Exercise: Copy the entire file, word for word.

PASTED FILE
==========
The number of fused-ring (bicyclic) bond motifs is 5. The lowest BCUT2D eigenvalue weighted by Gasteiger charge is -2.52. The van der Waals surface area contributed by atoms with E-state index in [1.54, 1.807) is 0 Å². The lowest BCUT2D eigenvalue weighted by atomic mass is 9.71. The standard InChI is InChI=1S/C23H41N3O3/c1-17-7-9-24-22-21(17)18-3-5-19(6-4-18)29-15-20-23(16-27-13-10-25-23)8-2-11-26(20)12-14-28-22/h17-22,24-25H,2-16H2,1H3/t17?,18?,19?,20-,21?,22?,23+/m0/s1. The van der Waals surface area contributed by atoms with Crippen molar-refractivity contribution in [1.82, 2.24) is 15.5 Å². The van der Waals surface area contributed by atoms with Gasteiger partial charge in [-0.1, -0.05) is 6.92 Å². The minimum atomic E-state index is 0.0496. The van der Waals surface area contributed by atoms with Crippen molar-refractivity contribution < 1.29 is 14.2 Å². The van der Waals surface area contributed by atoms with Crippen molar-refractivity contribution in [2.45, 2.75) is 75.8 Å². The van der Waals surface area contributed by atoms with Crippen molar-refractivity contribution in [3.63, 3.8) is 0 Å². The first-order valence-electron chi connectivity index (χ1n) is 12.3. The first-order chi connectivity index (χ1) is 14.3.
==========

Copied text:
The number of fused-ring (bicyclic) bond motifs is 5. The lowest BCUT2D eigenvalue weighted by Gasteiger charge is -2.52. The van der Waals surface area contributed by atoms with E-state index in [1.54, 1.807) is 0 Å². The lowest BCUT2D eigenvalue weighted by atomic mass is 9.71. The standard InChI is InChI=1S/C23H41N3O3/c1-17-7-9-24-22-21(17)18-3-5-19(6-4-18)29-15-20-23(16-27-13-10-25-23)8-2-11-26(20)12-14-28-22/h17-22,24-25H,2-16H2,1H3/t17?,18?,19?,20-,21?,22?,23+/m0/s1. The van der Waals surface area contributed by atoms with Crippen molar-refractivity contribution in [1.82, 2.24) is 15.5 Å². The van der Waals surface area contributed by atoms with Gasteiger partial charge in [-0.1, -0.05) is 6.92 Å². The minimum atomic E-state index is 0.0496. The van der Waals surface area contributed by atoms with Crippen molar-refractivity contribution < 1.29 is 14.2 Å². The van der Waals surface area contributed by atoms with Crippen molar-refractivity contribution in [2.45, 2.75) is 75.8 Å². The van der Waals surface area contributed by atoms with Crippen molar-refractivity contribution in [3.63, 3.8) is 0 Å². The first-order valence-electron chi connectivity index (χ1n) is 12.3. The first-order chi connectivity index (χ1) is 14.3.